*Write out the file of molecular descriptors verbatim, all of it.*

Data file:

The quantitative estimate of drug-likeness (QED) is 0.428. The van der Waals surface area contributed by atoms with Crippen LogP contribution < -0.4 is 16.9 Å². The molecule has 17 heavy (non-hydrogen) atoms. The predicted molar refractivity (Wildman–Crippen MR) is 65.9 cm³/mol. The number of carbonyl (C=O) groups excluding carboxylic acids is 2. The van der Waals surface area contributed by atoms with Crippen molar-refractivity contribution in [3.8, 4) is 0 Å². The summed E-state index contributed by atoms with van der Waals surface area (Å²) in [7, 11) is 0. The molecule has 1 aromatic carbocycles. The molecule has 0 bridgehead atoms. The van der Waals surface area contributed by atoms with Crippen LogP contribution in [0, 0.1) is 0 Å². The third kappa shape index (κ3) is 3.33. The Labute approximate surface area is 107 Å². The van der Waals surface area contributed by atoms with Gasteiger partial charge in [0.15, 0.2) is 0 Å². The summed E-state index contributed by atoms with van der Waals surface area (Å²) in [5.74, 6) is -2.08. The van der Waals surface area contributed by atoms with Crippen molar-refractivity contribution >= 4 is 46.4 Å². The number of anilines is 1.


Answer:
The quantitative estimate of drug-likeness (QED) is 0.428. The van der Waals surface area contributed by atoms with Crippen LogP contribution < -0.4 is 16.9 Å². The molecule has 17 heavy (non-hydrogen) atoms. The predicted molar refractivity (Wildman–Crippen MR) is 65.9 cm³/mol. The number of carbonyl (C=O) groups excluding carboxylic acids is 2. The van der Waals surface area contributed by atoms with Crippen molar-refractivity contribution in [3.8, 4) is 0 Å². The summed E-state index contributed by atoms with van der Waals surface area (Å²) in [7, 11) is 0. The molecule has 1 aromatic carbocycles. The molecule has 0 bridgehead atoms. The van der Waals surface area contributed by atoms with Crippen LogP contribution in [0, 0.1) is 0 Å². The third kappa shape index (κ3) is 3.33. The Labute approximate surface area is 107 Å². The van der Waals surface area contributed by atoms with Gasteiger partial charge in [0.15, 0.2) is 0 Å². The summed E-state index contributed by atoms with van der Waals surface area (Å²) in [5.74, 6) is -2.08. The van der Waals surface area contributed by atoms with Crippen molar-refractivity contribution >= 4 is 46.4 Å². The number of anilines is 1.